Why Not Voting Is Not an Option in the 2020 Election

Who Americans vote in and how many Americans exercise the privilege of voting will affect our well-being for a long while to come.

The United States is at a crucial turning point in its 244-year history. There are deep, visceral, ideological divisions within America exacerbated by 2020’s unprecedented confluence of crises: pandemic, economic, environmental, and racial. This kettle of tensions threatens to boil over by one last challenge—our quadrennial national election. Because there are so many fires to put out across the cultural landscape—literally and figuratively—it behooves Americans to educate themselves and exercise their most crucial function as citizens of a representative government—and vote. With so much at stake this November, not voting in the coming election is not an option; and below are the reasons why—and here’s everything you need to get out and vote.

History demands it

When the Voting Rights Act of 1965 was gutted by the Supreme Court in 2013, it proved to be a bellwether of what was to come, just as the late, great Justice Ruth Bader Ginsburg and other critics of the decision warned. States across the Deep South and Southwest quickly moved to disenfranchise voters and make voting access more difficult to obtain and maintain. In so doing, they upended years of Civil Rights Era gains which Black activists risked life-and-limb to attain. If the mid-pandemic mid-pandemic primary election process is any indication of what’s to come in November, it’s imperative that every eligible citizen takes full advantage of the privilege of their vote in the general election.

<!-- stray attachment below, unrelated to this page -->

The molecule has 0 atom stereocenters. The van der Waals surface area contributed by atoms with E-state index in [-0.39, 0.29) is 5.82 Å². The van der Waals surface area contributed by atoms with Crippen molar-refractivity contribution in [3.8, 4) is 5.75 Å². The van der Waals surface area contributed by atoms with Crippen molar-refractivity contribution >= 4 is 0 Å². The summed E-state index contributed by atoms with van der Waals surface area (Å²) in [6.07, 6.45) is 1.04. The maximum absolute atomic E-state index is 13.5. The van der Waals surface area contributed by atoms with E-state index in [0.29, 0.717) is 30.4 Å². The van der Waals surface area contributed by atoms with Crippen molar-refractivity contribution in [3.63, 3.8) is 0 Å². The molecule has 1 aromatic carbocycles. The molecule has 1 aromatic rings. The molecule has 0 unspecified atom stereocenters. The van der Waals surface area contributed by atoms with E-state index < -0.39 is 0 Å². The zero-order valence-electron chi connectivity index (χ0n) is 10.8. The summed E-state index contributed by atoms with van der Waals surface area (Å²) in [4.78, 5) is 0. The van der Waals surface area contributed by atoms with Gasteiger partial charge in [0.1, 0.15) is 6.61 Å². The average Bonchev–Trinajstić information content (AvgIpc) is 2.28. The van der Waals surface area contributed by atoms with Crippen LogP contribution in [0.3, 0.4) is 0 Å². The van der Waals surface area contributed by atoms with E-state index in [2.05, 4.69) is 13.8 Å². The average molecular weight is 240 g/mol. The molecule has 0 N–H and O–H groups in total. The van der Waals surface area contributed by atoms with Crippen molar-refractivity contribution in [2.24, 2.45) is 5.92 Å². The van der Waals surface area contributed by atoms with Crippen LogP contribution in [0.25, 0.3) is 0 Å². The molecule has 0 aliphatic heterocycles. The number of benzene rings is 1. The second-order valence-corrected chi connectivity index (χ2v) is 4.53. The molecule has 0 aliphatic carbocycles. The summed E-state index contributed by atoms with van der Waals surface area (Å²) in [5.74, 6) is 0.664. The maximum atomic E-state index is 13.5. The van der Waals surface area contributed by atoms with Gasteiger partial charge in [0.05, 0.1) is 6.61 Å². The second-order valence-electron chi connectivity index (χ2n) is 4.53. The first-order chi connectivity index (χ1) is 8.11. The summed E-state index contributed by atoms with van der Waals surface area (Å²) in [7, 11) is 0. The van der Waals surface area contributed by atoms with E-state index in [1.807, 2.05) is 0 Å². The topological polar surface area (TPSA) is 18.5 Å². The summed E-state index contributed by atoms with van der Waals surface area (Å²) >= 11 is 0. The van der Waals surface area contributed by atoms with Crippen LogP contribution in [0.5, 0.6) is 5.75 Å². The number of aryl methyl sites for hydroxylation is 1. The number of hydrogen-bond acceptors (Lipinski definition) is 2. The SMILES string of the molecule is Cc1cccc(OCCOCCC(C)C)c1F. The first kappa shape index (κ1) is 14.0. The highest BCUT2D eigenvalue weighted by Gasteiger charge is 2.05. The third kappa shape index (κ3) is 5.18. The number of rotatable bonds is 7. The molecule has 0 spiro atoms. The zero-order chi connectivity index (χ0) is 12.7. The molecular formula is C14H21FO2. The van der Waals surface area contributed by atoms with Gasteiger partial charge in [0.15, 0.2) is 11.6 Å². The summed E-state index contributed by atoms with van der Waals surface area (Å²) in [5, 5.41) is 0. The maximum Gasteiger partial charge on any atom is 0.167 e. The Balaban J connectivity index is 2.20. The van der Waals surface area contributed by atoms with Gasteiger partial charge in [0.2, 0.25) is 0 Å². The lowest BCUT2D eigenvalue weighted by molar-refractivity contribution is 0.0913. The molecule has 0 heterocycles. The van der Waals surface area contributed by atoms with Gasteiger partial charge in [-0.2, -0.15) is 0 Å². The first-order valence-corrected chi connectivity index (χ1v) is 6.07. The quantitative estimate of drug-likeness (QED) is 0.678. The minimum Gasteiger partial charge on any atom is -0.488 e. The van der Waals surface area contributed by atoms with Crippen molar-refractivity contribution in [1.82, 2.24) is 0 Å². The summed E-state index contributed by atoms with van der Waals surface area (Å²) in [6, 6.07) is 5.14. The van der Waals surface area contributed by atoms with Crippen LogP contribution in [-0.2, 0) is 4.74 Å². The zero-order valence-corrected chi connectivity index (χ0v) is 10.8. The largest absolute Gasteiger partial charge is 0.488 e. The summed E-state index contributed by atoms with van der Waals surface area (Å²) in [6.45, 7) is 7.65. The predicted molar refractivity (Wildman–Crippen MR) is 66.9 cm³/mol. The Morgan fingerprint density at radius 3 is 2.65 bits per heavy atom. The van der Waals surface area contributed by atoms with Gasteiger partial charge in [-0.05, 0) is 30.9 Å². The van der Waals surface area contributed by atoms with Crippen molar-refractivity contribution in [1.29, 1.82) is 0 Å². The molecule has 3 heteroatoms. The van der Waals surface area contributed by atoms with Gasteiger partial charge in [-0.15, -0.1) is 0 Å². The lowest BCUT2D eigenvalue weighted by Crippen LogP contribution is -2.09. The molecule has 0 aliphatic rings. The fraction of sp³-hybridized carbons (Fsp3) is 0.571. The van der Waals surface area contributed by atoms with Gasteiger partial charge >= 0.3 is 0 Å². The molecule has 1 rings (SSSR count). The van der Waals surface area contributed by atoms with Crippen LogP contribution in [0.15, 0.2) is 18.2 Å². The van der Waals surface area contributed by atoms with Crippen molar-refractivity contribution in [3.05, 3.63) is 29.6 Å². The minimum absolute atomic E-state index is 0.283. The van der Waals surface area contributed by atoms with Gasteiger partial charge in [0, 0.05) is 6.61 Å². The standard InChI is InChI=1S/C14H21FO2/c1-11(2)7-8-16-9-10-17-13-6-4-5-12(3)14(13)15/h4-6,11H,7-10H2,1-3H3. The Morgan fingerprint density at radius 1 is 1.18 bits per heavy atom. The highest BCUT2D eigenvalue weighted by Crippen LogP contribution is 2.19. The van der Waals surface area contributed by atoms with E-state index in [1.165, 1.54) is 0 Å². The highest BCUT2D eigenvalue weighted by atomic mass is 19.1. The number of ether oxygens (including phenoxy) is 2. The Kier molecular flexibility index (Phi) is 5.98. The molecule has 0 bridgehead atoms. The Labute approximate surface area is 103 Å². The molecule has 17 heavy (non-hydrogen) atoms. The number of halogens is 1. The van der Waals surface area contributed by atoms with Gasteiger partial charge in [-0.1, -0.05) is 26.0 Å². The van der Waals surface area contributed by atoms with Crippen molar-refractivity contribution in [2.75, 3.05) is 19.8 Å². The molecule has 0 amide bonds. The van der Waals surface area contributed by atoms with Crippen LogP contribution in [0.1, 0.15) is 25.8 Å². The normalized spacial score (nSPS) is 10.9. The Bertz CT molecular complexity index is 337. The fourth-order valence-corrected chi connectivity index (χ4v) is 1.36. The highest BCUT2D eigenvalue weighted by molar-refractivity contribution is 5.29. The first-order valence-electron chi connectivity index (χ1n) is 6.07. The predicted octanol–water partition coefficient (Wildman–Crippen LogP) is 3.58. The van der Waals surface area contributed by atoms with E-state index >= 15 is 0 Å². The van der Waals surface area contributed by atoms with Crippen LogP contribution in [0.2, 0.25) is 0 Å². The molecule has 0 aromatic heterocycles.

Despite the controversies befalling the election process, there are still plenty of citizens who deeply appreciate the gift of being able to participate in it. Cathryn McGill, of the New Mexico Black History Organizing Committee, is “grateful that my ancestors literally put their bodies in harm’s way to ensure that I could have the same rights as every other American. The failures of our system notwithstanding, I wouldn’t trade my right to vote for a mansion on a hill.”

The vote is what enables our nation to govern adequately and fairly. Despite the Supreme Court’s 2013 decision, voting helps us protect the unprotected, empower the disenfranchised, and support those vulnerable to political whims. A new generation of voters represents a considerable percentage of the national turnout, and they may opt for great change, ensuring that the politicians they vote in are kept accountable.